Over the course of the past year, there’s been a lot of talk at Messiah and in the local community about Digital Harrisburg. Maybe you know a lot about the project and are sick of hearing your friends talk about it, maybe you’ve never heard of it, or maybe have heard of it but stop listening when someone brings it up. Well, now’s the time to learn about the project. I’m bringing you into the meeting room. Let’s get started. It’s Wednesday, 8 am, the Digital Harrisburg Team is already hard at work surrounded by coffee and tea.
The meeting starts as they all do: updates. The team has been hard at work, they haven’t stopped working hard since the very beginning. Starting with Dr. Pettegrew’s Digital History class last year, the Digital Harrisburg Initiative hit the ground running through data entry from the 1900 Harrisburg Census and creating an online exhibit about Harrisburg’s City Beautiful Movement. From here, the DH team was created and began work on finishing the 1900 Census project, adding other cities, other census years, and information from outside sources, such as tax assessments and church records. Working with faculty and student at other universities and in other disciplines, we were able to create the digital map of 1900 Harrisburg. Through this searchable map, you can click on any house in Harrisburg and find the census information pertaining to the 1900 residents.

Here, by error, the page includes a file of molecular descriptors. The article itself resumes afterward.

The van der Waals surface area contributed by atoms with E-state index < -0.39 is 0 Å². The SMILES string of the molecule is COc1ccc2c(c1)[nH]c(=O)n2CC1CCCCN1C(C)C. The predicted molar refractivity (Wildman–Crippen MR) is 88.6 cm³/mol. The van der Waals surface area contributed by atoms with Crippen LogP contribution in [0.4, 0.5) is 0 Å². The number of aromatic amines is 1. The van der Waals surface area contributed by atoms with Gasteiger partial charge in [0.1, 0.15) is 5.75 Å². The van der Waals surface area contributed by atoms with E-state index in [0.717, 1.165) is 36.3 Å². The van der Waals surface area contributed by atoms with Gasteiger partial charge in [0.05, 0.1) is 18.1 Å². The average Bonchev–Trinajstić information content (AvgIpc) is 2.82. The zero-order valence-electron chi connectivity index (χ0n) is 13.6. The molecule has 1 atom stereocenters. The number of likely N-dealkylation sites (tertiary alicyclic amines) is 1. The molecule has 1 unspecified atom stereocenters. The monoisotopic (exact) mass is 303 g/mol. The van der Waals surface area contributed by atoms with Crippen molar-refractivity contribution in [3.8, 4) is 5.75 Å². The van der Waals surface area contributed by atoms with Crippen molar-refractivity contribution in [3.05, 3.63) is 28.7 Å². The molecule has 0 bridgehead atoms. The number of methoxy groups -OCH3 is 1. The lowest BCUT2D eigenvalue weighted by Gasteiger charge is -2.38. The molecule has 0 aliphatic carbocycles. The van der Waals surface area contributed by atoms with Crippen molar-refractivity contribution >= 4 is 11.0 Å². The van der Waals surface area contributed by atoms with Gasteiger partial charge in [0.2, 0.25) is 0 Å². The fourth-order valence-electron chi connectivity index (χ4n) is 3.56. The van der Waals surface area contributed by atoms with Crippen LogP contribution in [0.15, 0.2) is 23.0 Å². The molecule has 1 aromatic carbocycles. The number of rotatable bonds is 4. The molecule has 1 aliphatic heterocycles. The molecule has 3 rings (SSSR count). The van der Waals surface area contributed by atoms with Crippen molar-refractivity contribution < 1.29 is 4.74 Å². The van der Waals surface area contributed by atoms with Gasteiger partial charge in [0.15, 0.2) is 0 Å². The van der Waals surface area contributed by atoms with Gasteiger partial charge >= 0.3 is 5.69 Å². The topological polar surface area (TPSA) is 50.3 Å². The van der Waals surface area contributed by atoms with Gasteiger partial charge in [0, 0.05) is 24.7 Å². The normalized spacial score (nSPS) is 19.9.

Going around the table at 8 am, the team discusses what they have worked on in the past week. James has been editing the collected data to make our database look clean and query more efficiently. David has been adding in property values for the Harrisburg homes found in tax assessment paperwork. Dr. Pettegrew has been working on our latest conference proposal. I have been working on the 1910 Harrisburg Census database. After updates, we begin what I lovingly refer to as “the brain-trust segment.” In this time, we problem solve any issues that have developed since we met last week and we discuss the future of the project. Looking into the future for Digital Harrisburg, we move into 1910, and over the summer 1920. Within the next few years, we will have a complete database of 1880-1940 and we will continue to add information as it becomes available, including more church records, property values, etc. The possibilities are endless and the future looks bright for Digital Harrisburg.